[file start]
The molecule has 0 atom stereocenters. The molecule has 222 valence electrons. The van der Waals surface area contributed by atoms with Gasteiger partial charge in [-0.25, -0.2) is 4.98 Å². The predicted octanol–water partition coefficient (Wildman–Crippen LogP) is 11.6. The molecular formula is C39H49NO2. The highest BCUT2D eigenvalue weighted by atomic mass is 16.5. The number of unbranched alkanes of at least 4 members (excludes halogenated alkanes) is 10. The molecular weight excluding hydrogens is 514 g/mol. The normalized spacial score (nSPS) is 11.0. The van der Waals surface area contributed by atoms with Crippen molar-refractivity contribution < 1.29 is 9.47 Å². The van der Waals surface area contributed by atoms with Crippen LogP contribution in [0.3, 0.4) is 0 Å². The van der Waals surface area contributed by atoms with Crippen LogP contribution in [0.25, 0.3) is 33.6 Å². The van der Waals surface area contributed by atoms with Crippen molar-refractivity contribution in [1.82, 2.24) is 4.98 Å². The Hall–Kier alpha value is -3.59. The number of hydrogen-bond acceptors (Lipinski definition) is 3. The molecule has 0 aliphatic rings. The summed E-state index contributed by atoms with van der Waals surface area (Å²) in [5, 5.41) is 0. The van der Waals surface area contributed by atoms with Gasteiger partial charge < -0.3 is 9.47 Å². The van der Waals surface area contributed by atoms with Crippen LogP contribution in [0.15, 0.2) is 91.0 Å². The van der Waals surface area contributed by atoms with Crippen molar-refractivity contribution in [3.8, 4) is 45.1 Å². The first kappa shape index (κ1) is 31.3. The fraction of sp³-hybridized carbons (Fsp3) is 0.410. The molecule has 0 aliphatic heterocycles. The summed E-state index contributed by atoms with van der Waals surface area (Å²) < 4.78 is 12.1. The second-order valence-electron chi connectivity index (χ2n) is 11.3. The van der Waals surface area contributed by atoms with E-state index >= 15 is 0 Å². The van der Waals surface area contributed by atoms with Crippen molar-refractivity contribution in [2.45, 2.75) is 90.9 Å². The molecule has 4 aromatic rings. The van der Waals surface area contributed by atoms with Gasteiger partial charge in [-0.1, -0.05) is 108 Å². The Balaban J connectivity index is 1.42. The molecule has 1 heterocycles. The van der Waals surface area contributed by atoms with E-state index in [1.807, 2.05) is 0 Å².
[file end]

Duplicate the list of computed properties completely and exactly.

The molecule has 0 atom stereocenters. The molecule has 222 valence electrons. The van der Waals surface area contributed by atoms with Gasteiger partial charge in [-0.25, -0.2) is 4.98 Å². The predicted octanol–water partition coefficient (Wildman–Crippen LogP) is 11.6. The molecular formula is C39H49NO2. The highest BCUT2D eigenvalue weighted by atomic mass is 16.5. The number of unbranched alkanes of at least 4 members (excludes halogenated alkanes) is 10. The molecular weight excluding hydrogens is 514 g/mol. The normalized spacial score (nSPS) is 11.0. The van der Waals surface area contributed by atoms with Crippen molar-refractivity contribution < 1.29 is 9.47 Å². The van der Waals surface area contributed by atoms with Crippen LogP contribution in [0.3, 0.4) is 0 Å². The van der Waals surface area contributed by atoms with Crippen LogP contribution in [0.25, 0.3) is 33.6 Å². The van der Waals surface area contributed by atoms with Crippen molar-refractivity contribution in [1.82, 2.24) is 4.98 Å². The Hall–Kier alpha value is -3.59. The number of hydrogen-bond acceptors (Lipinski definition) is 3. The molecule has 0 aliphatic rings. The summed E-state index contributed by atoms with van der Waals surface area (Å²) in [5, 5.41) is 0. The van der Waals surface area contributed by atoms with Gasteiger partial charge < -0.3 is 9.47 Å². The van der Waals surface area contributed by atoms with Crippen LogP contribution in [0.15, 0.2) is 91.0 Å². The van der Waals surface area contributed by atoms with Crippen molar-refractivity contribution in [3.8, 4) is 45.1 Å². The first kappa shape index (κ1) is 31.3. The fraction of sp³-hybridized carbons (Fsp3) is 0.410. The molecule has 0 aliphatic heterocycles. The summed E-state index contributed by atoms with van der Waals surface area (Å²) < 4.78 is 12.1. The second-order valence-electron chi connectivity index (χ2n) is 11.3. The van der Waals surface area contributed by atoms with E-state index >= 15 is 0 Å². The van der Waals surface area contributed by atoms with Crippen molar-refractivity contribution in [2.45, 2.75) is 90.9 Å². The molecule has 4 aromatic rings. The van der Waals surface area contributed by atoms with Gasteiger partial charge in [-0.1, -0.05) is 108 Å². The Balaban J connectivity index is 1.42. The molecule has 1 heterocycles. The van der Waals surface area contributed by atoms with E-state index in [1.807, 2.05) is 0 Å².